Introducing OurStage Originals, a series of features created to introduce you to some of the great artists on OurStage.com. We begin with a longtime friend of OurStage, someone whom we are big fans of, singer and songwriter Mieka Pauley. Mieka has been kicking ass across the country for a few years now, and just released her most fully-realized album to date, The Science Of Making Choices. Watch this to hear some music and learn a bit about Mieka’s background, her approach to her music, and how OurStage has impacted her career.
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It’s time now for the next installment of Songs of The Revolution, our new series in which we throw free downloads around like we’re made of free downloads. Simply put, we catch some of our favorite artists as they come to town and record an exclusive session with them. As a nice little bonus, you can watch and listen to video recordings of the sessions before you download the tracks.
Now, if you’ve been following OurStage lately, you know that we’re big fans of New York-based artist Mieka Pauley. So much so that we just invited her to perform at our showcase for this year’s New Music Seminar and to join our newly-established Artist Advisory Board. And just to show that we can’t get enough Mieka, we grabbed her recently on her way to Cambridge’s Lizard Lounge, where she was having a release party for her new record, The Science Of Making Choices, and asked her to perform a few songs for us. Two of those songs, Marked Man and Wreck, are from the new record, while We’re All Gonna Die is a favorite from a 2009 EP. Check out these fantastic exclusive performances to see what all the buzz is about.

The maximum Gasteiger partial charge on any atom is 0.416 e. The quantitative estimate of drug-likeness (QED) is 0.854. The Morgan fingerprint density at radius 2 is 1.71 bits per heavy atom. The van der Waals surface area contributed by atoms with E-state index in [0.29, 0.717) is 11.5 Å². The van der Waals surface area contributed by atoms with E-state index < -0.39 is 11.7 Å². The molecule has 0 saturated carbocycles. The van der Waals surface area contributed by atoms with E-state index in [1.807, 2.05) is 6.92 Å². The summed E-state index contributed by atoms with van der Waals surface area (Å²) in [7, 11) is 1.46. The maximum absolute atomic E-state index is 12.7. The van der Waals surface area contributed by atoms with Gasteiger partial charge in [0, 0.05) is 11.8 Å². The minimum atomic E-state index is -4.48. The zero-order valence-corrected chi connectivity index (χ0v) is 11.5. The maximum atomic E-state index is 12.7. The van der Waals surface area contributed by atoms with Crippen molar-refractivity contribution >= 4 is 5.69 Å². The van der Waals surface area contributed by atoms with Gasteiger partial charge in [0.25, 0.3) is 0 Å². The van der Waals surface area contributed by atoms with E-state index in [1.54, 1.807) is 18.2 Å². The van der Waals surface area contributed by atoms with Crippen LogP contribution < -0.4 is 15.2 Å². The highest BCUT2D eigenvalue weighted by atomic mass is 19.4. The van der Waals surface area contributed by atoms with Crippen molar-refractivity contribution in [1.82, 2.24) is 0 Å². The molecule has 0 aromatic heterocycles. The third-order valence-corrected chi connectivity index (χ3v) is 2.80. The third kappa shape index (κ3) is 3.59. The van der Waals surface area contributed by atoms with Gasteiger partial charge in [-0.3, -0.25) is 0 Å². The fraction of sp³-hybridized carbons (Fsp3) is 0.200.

Though Boston-bred singer-songwriter Mieka Pauley swears that she’s never tried to kill a man or steal a husband, the songs on her new album The Science of Making Choices might make you think otherwise. What jumps out immediately on Pauley’s latest offering is her voice: a bluesy, weather-beaten croon that demands attention without being overly affected. She can go from a howl to a whisper in seconds, and lines that might seem hackneyed coming from other singers sound natural and convincing in her hands. When Pauley sings I wanna wreck your home / I wanna get your husband alone, you don’t think twice about her intentions. Stripped-down songs like Marked Man showcase her ability to project equally intense emotions with little more accompaniment than a single beating bass drum. Yet, Pauley’s music is not all about lust and revenge. Those emotional extremes are balanced out with a wounded tenderness on tracks like Never Fuck a Woman You Don’t Love and He’ll Never Quite Love Me Enough that display the full range of her songwriting.
While Pauley’s voice is the centerpiece of the album, the strengths of The Science of Making Choices do not end there. Organic-sounding arrangements courtesy of producer Geoff Stanfield (Firehorse, Sun Kil Moon) support Pauley’s vocals and fully flesh out her compositions. Blunt drums thump and thud throughout the album, echoing the world-weary aesthetic of Pauley’s voice. Chains jangle, glass breaks, and keys rattle, providing eerie background percussion. Even when electronic sounds are used, they sound less like synthesizers than the fuzzed-out whistling of wind in telephone wires. What ultimately works so well about the organic production of Pauley’s album is the way in which it mirrors her lyrical descriptions of the natural world as both oppressive and beautiful. She laments that she can wake up the next day and the sun is too bright, and that our branches may reach up to heaven / but our roots dig where they can. In Pauley’s songs, the outside world can be painful and harsh, but it is also a thing of wonder. Such is Pauley’s own voice: a powerful force that can express feelings from rage to desperation, all of which coexist compellingly on The Science of Making Choices.
The Science of Making Choices is out today, June 26. Purchase it online from Mieka Pauley’s Bandcamp page.